|By Keith Coffman1/3
|By Keith Coffman
|By Keith Coffman2/3
|By Keith Coffman
|By Keith Coffman3/3
|By Keith Coffman
By Keith Coffman
DENVER (Reuters) - Gusting winds and stubborn hot, dry weather in southwestern Colorado helped stoke a largely uncontrolled wildfire that grew by nearly a third to more than 22,000 acres (8,900 hectares) on Monday, with more than 2,000 homes under evacuation order.
The 12-day-old conflagration, dubbed the 416 Fire, was by far the largest and most threatening of at least a half-dozen blazes raging across Colorado as the 2018 summer wildfire season heated up across the Western United States.
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About 400 miles (645 km) to the north, a blaze that erupted over the weekend prompted the evacuation of at least six small communities in Albany County, Wyoming, near the Colorado border, the U.S. Forest Service said.
The so-called Badger Creek Fire, burning in the Medicine Bow National Forest, was listed at 150 acres (60 hectares) with zero containment on Monday morning, but had expanded by late afternoon, U.S. Forest Service spokesman Aaron Voos said by telephone.
“It’s grown substantially since the last mapping and is now much larger,” Voos said. “We’ve had very high winds today.”
The fire was burning in stands of dead and dying lodgepole pines stricken in large numbers by a bark beetle infestation, the Forest Service said.
The team fighting the 416 Fire said isolated showers were several days away, and that hot, dry, windy conditions were ripe for spreading the flames on Monday. Humidity was about 6 percent, and winds were expected to gust up to 25 miles per hour (40 kph), authorities said.
"Weather conditions remain critical," the multiagency Rocky Mountain Incident Management Team that is coordinating firefighting efforts reported in its latest bulletin.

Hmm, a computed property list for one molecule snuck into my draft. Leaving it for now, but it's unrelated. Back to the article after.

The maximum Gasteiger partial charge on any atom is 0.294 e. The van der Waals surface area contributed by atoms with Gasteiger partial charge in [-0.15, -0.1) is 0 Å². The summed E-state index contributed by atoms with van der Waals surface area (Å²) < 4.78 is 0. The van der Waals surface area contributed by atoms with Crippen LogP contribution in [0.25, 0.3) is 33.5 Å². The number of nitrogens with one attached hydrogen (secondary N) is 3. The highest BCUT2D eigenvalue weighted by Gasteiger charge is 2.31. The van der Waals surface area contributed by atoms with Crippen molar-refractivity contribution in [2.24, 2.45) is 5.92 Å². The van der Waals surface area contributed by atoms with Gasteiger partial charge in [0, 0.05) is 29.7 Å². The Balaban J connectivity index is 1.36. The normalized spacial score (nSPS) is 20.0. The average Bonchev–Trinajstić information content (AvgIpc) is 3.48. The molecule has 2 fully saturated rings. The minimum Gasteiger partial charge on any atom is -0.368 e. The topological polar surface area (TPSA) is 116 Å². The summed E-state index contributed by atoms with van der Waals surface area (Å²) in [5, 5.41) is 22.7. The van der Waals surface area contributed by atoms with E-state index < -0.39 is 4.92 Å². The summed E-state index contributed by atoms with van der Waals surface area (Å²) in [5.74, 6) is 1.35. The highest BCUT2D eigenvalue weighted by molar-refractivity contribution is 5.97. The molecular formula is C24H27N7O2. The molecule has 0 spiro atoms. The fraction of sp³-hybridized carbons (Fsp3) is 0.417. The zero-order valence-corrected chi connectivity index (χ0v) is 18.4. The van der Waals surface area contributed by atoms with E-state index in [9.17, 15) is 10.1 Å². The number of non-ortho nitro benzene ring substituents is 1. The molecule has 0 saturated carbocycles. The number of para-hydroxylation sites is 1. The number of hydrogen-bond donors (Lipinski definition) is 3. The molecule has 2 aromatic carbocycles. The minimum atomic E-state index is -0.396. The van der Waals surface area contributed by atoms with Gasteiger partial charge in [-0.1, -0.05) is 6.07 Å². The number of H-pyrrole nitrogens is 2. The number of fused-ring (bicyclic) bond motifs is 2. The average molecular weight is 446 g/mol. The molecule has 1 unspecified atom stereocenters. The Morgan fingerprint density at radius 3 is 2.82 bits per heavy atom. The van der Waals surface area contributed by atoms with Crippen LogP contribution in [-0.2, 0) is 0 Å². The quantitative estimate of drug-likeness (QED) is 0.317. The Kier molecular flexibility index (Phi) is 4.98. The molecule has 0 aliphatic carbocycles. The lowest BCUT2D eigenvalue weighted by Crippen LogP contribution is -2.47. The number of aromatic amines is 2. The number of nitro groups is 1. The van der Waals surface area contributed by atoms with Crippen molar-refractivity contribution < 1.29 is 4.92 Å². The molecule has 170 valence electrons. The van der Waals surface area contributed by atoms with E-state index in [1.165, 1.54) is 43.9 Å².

After doubling in size from Saturday to Sunday, the wildfire, 13 miles (21 km) north of the small city of Durango, grew by 32 percent to 22,131 acres (8,956 hectares) from Sunday to Monday, the team said.
Residents of nearly 860 homes were ordered to flee on Sunday, bringing to about 2,000 the number of dwellings placed under evacuation, said spokeswoman Megan Graham for La Plata County, Colorado.
A 32-mile (52-km) stretch of U.S. Highway 550, which has served as a buffer for homes on the eastern edge of the fire, was closed on Monday, officials said.
TEN PERCENT CONTAINED
All 1.8 million acres (730,000 hectares) of the San Juan National Forest in southwestern Colorado were due to be closed to visitors by Tuesday, the U.S. Department of Agriculture said in a statement, citing the fire danger.
More than 800 firefighters battled the blaze, which was 10 percent contained, unchanged from Sunday.
No buildings have been destroyed so far, but flames had crept to within a few hundred yards of homes, with multiple aircraft dropping water and flame retardant, according to Inciweb, an interagency fire report.
The report said containment was not expected before the end of the month.
Bob Oravec, a meteorologist with the National Weather Service, said that while winds diminished on Monday from the weekend, "It's still a fan on the fire. It won't be until Tuesday before the winds really die down."
The NWS posted red-flag warnings for extreme fire danger for large portions of the Four Corners region of Utah, Colorado, New Mexico and Arizona.
(Reporting by Keith Coffman in Denver, Additional reporting by Jonathan Allen in New York and Bernie Woodall in Fort Lauderdale, Fla.; Editing by Jeffrey Benkoe and Peter Cooney)